If you are returning to an international port or disembarking an international river cruise:
- Your return travel plans may be affected. Foreign health officials may implement formal quarantine procedures if they identify a case of COVID-19 aboard your cruise ship.
- If you travel on a cruise ship or river cruise and disembark in a foreign port, you might not be able to receive appropriate medical care or be medically evacuated if you get sick.
- Some countries might refuse to dock your ship or allow passengers to disembark.
If you travel to the United States by air:
- Before boarding a flight to the United States, you are required to show a negative COVID-19 test result taken no more than 1 day before travel, regardless of vaccination status.
- Children under 2 years old do not need to test. There is also an option for people who have documented recovery from COVID-19 in the past 90 days.
- All non-U.S. citizen, non-U.S. immigrants traveling to the United States by air are required to show proof of being fully vaccinated against COVID-19. Only limited exceptions apply. Learn more about this requirement.
After you disembark:
- Get tested 3–5 days after your trip.
- If your test is positive, isolate yourself to protect others from getting infected.
- Self-monitor for COVID-19 symptoms for 14 days after travel; isolate and get tested if you develop symptoms, regardless of vaccination status.
- If you are not fully vaccinated, in addition to the recommendations above:
- Stay home and self-quarantine for a full 5 days after cruise travel, even if you do not have symptoms.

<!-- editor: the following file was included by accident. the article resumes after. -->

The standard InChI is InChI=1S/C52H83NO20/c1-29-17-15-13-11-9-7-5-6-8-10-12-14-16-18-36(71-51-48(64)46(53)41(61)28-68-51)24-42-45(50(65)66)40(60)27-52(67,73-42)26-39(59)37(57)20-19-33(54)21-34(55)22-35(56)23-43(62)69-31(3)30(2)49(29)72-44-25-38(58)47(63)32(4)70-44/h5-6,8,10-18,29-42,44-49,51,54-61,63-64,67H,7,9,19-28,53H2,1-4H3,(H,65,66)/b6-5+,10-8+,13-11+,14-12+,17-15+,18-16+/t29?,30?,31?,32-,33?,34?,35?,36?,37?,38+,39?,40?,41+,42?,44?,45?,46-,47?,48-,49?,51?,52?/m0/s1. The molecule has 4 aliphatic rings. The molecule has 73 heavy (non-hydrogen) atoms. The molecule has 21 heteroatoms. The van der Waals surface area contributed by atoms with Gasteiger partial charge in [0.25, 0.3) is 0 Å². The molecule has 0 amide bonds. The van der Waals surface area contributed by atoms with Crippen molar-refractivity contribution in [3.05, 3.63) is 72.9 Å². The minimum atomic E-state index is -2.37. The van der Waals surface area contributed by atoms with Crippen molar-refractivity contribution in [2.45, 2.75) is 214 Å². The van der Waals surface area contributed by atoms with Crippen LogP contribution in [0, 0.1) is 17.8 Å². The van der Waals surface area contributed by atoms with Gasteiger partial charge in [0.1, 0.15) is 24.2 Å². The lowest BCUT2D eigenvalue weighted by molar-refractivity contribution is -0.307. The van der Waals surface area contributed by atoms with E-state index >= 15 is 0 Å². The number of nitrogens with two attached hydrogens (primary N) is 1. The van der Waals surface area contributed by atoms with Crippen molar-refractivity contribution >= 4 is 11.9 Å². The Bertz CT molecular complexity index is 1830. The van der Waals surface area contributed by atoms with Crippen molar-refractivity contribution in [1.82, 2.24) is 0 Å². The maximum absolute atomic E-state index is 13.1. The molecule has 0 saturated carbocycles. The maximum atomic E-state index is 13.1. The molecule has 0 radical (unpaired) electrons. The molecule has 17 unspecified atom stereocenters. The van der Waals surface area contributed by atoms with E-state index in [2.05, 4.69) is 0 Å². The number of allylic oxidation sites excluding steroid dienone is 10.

Information for people who recently recovered from COVID-19
- If you tested positive for COVID-19 in the past 3 months and met criteria to end isolation, you do NOT need to get tested before or after cruise travel unless you have symptoms. CDC has found that people can continue to test positive for up to 3 months after they had COVID-19 and not be infectious to others.
- Travel with a copy of your positive test result and a letter from your healthcare or a public health official that states you have been cleared for travel. The positive test result and letter together are referred to as “documentation of recovery.” If you are asked by officials in a foreign country, you may be required to show this documentation.
- You also do NOT need to self-quarantine after cruise travel if you have recently (within the past 3 months) recovered from COVID-19, even if you are not fully vaccinated.
- If you develop new symptoms of COVID-19, self-isolate and consult with a healthcare provider for testing recommendations.
For more information
- Cruise Ship Travel During COVID-19
- Domestic Travel During COVID-19
- International Travel During COVID-19
- Information for Healthcare Professionals about COVID-19
- U.S. Department of State Cruise Ship Passengers
- Interim Guidance for Ships on Managing COVID-19
- Cruise Ship Guidance
December 2, 2021
Updated the notice to reflect the adjustment to the predeparture testing window for all international air passengers boarding a flight to the United States.
November 1, 2021
CDC updated language to clarify the modifications of the Temporary Extension & Modification of the Framework for Conditional Sailing Order (CSO). Additionally, the guidance for people traveling to the United States by air was updated to reflect the Requirement for Proof for COVID-19 Vaccination for Air Passengers.
October 25, 2021
Updated the notice to reflect that the Conditional Sail Order (CSO) has been temporarily extended until January 15, 2022, with minor modifications. Additionally, updated the fully vaccinated definition to align with updated guidance for fully vaccinated people.
August 20, 2021
Updated the notice to recommend travelers who are at increased risk for severe illness avoid cruise ship travel, regardless of vaccination status.
This notice was originally posted March 17, 2020.